I've read a lot about disabled people being dicriminated in the press. If you use a mobility aid or claim disability benefits then you're obviously a faking scrounger who is too lazy to go to work. I considered myself lucky, I'd never had any kind of comments like that made about me until I had a minor accident in my local Post Office
On Thursday 24th October I went into Worksop town centre with my personal assistant and two of my children. I visited the Post Office on Newcastle Avenue. Even though it's the main post office in Worksop it is actually a sub post office, a privately owned business contracted to do Post Office Ltd. business.
When I entered the shop I was surprised to find it in a state of disrepair. Several floor tiles were smashed, with fragments of tile on the floor. It looked dirty and untidy but I didn't expect what happened next.
I drove my three wheel mobility scooter across a rug on the floor when my scooter suddenly lurched forward and jolted to a halt. I was stuck in a hole in the floor! I eventually managed to reverse out of the hole and my PA lifted the rug to find a significant hole in the floor. The tile was completely smashed the concrete underneath was crumbling away and there was gaping hole in the floor! I was lucky not to be injured.
Thankfully my scooter was not damaged so I queued up at the counter, bought my stamps and asked the clerk if I could make a complaint about the floor. She didn't seem that concerned and took my name and address to pass on to the owner.
I was concerned that someone might injure themselves falling in the hole, so when I got home I telephoned the Post Office customer services. They basically told me the Newcastle Avenue branch was a privately own sub post office and not their responsibility.
They didn't seem keen to take any action about the hole so I telephoned the local newspaper, The Worksop Guardian. I told my story to a reporter and I emailed him the photographs I'd taken on my phone. Later that day the story was published on the Worksop Guardian website:
Woman on mobility scooter falls down hole in Post Office on Newcastle Avenue
Local newspapers are infamous for getting the facts wrong but I think they did my story justice, and they even spelled my name right. I was pleased with the final paragraph about how the Post Office was now dealing with the problem. That was the reason I went to the press, to get some action and to stop anyone else falling in the hole.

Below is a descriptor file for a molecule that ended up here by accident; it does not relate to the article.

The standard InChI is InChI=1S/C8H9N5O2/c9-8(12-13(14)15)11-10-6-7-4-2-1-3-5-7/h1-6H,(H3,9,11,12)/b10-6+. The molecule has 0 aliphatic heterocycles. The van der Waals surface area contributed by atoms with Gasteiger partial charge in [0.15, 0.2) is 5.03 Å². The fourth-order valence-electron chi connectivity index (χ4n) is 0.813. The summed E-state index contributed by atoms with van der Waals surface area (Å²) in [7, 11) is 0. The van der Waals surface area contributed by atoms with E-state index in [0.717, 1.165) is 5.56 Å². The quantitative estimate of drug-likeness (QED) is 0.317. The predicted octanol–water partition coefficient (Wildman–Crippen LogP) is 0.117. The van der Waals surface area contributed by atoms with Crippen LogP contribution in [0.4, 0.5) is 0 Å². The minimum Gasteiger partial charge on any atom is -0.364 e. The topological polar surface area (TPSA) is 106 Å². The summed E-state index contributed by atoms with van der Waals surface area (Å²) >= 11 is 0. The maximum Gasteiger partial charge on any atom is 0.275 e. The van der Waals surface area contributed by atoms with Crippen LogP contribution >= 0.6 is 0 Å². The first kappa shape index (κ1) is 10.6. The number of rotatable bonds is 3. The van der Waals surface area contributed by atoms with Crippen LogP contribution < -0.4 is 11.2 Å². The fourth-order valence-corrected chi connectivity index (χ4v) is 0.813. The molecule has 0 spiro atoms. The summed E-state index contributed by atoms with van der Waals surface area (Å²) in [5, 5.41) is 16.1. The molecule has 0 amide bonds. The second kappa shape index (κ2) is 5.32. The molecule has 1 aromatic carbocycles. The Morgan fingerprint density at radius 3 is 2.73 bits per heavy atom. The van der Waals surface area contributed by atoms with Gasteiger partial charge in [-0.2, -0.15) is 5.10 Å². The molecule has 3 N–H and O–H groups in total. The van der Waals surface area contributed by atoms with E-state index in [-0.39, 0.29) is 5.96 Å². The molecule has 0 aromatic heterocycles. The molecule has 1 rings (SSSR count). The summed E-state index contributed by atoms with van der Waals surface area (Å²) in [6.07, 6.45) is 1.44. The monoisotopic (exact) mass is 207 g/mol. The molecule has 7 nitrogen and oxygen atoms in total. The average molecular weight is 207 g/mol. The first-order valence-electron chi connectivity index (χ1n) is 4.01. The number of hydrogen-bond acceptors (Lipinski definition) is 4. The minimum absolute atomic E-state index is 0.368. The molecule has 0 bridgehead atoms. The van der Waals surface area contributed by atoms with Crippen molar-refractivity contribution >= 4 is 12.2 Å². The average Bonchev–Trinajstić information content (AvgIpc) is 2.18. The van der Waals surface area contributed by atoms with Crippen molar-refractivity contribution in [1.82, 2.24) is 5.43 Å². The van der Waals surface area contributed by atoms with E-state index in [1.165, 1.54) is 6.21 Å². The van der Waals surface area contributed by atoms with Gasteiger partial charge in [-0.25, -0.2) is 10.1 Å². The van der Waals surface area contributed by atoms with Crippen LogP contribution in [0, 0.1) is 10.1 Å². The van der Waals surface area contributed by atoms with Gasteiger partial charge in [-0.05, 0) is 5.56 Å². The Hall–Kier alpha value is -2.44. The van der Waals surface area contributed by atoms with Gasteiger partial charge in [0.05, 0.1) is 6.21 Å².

I thought I'd done my civic duty. I thought I'd done the right thing. I guess I was naive because I didn't expect the all discriminatory posts made by trolls on the Worksop Guardian Facebook page. Here are a few of the comments:
The story about a hole in the Post Office floor had turned into an attack mobility scooter users and my motives for reporting the hole!
I was offended by the insinuations that I did it for compensation. The thought never crossed my mind. I was not injured, my scooter was not damaged, I just wanted to warn people about a potentially dangerous hole in the floor that had been hidden under a rug. Was that wrong?
I was disappointed by the attitude towards mobility scooter users. When did it become acceptable to publicly question people's disabilities? I appreciate it can be confusing for people when they see a disabled person walk a short distance and then get on a scooter. They might jump to the conclusion they are lazy or even faking a disability, but the truth is that you don't have to be paralysed to use a scooter or wheelchair.
There are many conditions that cause significant pain and fatigue to walk more than a few yards, but it is also important to maintain fitness and mobility to stay healthy. I walk as much as I can. There are days when I can walk short distances and there are days when I cannot stand at all. There are days I can get around on my mobility scooter and days when I am so ill I need to be pushed in a manual wheelchair.
I am not faking it. I am not lazy. I am struggling with several chronic health problems that make it difficult for me to stand and walk. I struggle with pain and exhaustion every day and I am very disappointed that the general public see me and my scooter in such a poor light. I wish I could educate these people on what me and other disabled people go through every day.
I shared my feelings on Facebook. A good friend of mine reminded me, "Local paper comments are where trainee trolls go before they get a bridge to live under."
Always remember kids, don't feed the troll!